It's Official: Washington Practices as a Raven

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Kelley Washington  wasted little time making an impact with his newest club.

With Derrick Mason not participating in the Ravens' four-day passing camp this week as he recovers from offseason shoulder surgery, Washington's No. 2 jersey stood out with the second team.

The Ravens officially signed the veteran to a one-year contract Monday morning so he could join the aerially-focused sessions. The team also released wideout Marcus Maxwell on Monday.

And while Washington admitted to a lack of knowledge regarding the playbook, his sharp route-running and sure hands were evident.

In his first real practice as a Raven, Washington caught a 40-yard bomb from Troy Smithwhen cornerback Evan Oglesbyslipped and fell in coverage, and then made another tough shoelace grab for a first down when he dove for a low pass.

Afterwards, a smile crossed Washington's face as he breathlessly walked off the field.

"It felt good to be out here with the guys and break a sweat, getting into the football aspect of things," Washington said, fresh from running extra wind sprints with rookie free agent Eron Riley. "I know the guys have been working hard all offseason, so I just wanted to come in here and contribute the way I can. This is just the beginning."

Of course, Washington would love to immediately challenge for a starting spot at receiver, but he realizes he can contribute by adding another veteran presence to the offensive meeting room.

"It's always good to have some veteran players," said the 29-year-old. "I know Derrick Mason has been around here a long time, and there are some younger guys here, too. I hope I can bring some veteran leadership."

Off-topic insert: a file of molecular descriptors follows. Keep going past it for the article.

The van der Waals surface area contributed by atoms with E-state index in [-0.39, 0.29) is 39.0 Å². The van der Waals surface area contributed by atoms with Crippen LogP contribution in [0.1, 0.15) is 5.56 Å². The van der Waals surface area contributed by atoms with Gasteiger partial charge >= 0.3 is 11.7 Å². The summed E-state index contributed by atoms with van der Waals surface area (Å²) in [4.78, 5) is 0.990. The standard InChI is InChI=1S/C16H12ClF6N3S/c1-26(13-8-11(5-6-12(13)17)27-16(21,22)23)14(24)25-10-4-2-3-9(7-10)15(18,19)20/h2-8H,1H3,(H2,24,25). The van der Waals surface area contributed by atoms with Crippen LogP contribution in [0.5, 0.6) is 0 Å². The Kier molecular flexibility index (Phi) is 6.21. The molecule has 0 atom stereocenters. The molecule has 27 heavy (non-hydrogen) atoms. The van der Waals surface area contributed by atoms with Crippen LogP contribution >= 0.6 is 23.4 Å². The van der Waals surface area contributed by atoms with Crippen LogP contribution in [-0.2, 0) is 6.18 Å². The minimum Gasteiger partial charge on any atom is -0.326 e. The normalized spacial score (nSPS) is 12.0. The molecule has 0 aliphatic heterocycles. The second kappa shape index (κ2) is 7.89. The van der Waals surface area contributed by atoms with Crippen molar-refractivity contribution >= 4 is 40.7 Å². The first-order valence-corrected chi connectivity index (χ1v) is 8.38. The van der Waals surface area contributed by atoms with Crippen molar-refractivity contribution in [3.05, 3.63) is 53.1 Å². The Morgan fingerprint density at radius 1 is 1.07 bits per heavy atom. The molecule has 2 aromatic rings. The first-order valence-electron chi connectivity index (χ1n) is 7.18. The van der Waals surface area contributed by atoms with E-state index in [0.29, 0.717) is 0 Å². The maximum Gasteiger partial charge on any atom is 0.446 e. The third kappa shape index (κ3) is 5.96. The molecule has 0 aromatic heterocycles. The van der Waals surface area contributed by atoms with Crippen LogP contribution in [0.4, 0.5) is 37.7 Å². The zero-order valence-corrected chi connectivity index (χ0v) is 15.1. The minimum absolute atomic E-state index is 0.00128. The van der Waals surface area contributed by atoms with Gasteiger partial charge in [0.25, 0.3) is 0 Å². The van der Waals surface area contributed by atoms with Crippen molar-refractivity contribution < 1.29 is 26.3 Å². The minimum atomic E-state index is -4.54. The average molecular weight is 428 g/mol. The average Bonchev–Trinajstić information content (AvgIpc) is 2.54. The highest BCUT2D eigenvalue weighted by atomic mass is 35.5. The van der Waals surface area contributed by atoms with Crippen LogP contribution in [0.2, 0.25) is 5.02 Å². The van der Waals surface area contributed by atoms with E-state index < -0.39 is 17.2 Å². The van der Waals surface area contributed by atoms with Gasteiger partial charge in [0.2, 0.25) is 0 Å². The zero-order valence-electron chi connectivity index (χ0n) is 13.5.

Joining a team that reached the AFC Championship last season, Washington believes the Ravens offer a perfect match.

"It's a great opportunity," he said. "This is a team that is right on the verge of doing some great things. I felt comfortable here with coach Jackson, so I wanted to get in here as fast as I could to get familiar with the system."

Washington, who enters his sixth year in the NFL, emerged from a three-player tryout with free agents Jerry Porter and Tab Perry during the Ravens' recent mandatory minicamp.

A former third-round draft pick of the Cincinnati Bengals, Washington reportedly entertained an offer from the Washington Redskins, but pursued the Ravens because of his previous relationship with Baltimore quarterbacks coach Hue Jackson, who served as the Bengals' receivers coach from 2004-06.

"Kelley is a professional who's been in this system and has had hard coaching," said Jackson. "I know [wide receivers] coach [Jim] Hostler will take him to a whole different level. I also think Kelley is good for our guys in that he knows what to expect, and he's willing to do everything it takes for our team to succeed."

"We've had a good connection over the years," Washington agreed. "I know what he expects from his receivers, and I know how to come to work for him."

Washington's desire to push himself is unmistakable. Most conversations with him are dotted with phrases concerning "hard work" and a "lunch pail."

Washington is also a willing special teams contributor, a skill he developed playing for the New England Patriots from 2007-08.

He owns 73 catches for 896 yards (12.3 avg.) and nine touchdowns throughout his career, but the University of Tennessee product has also posted 27 special teams tackles over the past three years.

"I'm a guy that is going to handle my business, whether that's on teams or making plays in the passing game," Washington explained. "I want to work my butt off to get in there."

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